Rachel Kranzberg Miller claims that she has discovered a revolutionary fine silver material called Precious Metal Clay or PMC. Is this possible? Is this accurate? She is a metal artist who was named a finalist for the Niche Award, a national honor celebrating excellence and innovation in
American and Canadian fine crafts. The Mizel Jewish Museum in Denver, Colorado, showcases her brownstone Silver Mezuzah as part of their permanent collection.
Metal clay is a crafting medium consisting of very tiny particles of metal such as silver, gold, bronze, or copper mixed with an organic binder and water. It is used for making jewelry, beads, and small sculptures. After shaping the desired, soft, clay-like object by hand or using molds, it dries and can be fired in a kiln, with a handheld gas torch, or even on a gas stove. When the binder burns away, the metal remains. (albeit with some shrinkage).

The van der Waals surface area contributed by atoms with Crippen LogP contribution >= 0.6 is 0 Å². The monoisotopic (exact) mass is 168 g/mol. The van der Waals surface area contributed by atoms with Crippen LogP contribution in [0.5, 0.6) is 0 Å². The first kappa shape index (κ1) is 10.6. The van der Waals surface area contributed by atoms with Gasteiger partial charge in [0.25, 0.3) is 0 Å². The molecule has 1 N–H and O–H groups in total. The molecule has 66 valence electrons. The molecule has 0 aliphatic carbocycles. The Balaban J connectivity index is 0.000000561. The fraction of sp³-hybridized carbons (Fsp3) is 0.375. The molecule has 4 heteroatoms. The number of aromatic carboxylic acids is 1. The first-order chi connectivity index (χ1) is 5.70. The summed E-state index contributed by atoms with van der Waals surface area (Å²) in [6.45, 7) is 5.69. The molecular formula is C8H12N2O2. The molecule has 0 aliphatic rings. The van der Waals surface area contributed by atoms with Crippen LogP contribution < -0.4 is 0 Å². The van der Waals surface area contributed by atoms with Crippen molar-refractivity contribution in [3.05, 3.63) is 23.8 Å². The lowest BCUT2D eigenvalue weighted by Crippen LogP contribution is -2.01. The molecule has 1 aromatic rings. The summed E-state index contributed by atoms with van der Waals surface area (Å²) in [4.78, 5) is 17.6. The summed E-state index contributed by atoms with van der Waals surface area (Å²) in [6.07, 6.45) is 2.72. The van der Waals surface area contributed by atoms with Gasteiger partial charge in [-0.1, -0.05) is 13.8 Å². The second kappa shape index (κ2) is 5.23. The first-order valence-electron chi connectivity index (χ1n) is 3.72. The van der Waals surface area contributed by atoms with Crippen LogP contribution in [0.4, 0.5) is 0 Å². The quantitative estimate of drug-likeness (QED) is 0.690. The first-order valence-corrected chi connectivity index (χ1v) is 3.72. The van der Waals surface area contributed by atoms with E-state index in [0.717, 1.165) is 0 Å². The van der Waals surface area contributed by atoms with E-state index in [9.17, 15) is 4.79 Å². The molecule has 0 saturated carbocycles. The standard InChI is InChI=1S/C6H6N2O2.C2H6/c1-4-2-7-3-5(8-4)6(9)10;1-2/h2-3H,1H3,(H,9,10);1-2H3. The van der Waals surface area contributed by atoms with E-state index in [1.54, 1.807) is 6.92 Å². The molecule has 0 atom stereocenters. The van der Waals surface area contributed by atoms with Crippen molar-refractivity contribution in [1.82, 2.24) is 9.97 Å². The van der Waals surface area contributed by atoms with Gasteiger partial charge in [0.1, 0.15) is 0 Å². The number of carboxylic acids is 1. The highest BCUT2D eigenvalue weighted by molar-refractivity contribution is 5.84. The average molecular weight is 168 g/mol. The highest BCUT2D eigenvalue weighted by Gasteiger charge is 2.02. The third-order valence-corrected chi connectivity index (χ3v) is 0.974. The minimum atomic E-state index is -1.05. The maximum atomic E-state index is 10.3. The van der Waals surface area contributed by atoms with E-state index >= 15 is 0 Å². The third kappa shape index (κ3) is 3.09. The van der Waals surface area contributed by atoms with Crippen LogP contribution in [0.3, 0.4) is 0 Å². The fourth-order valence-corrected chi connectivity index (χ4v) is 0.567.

On the record, it seems that precious metal clay was developed in the 1990’s by metallurgist Masaki Morikawa of Japan. It allowed craft jewelry makers to create sophisticated, high end looking jewelry without having to spend the years of study needed to learn the particulars of the craft.
Well, I ask you, can lightning strike twice?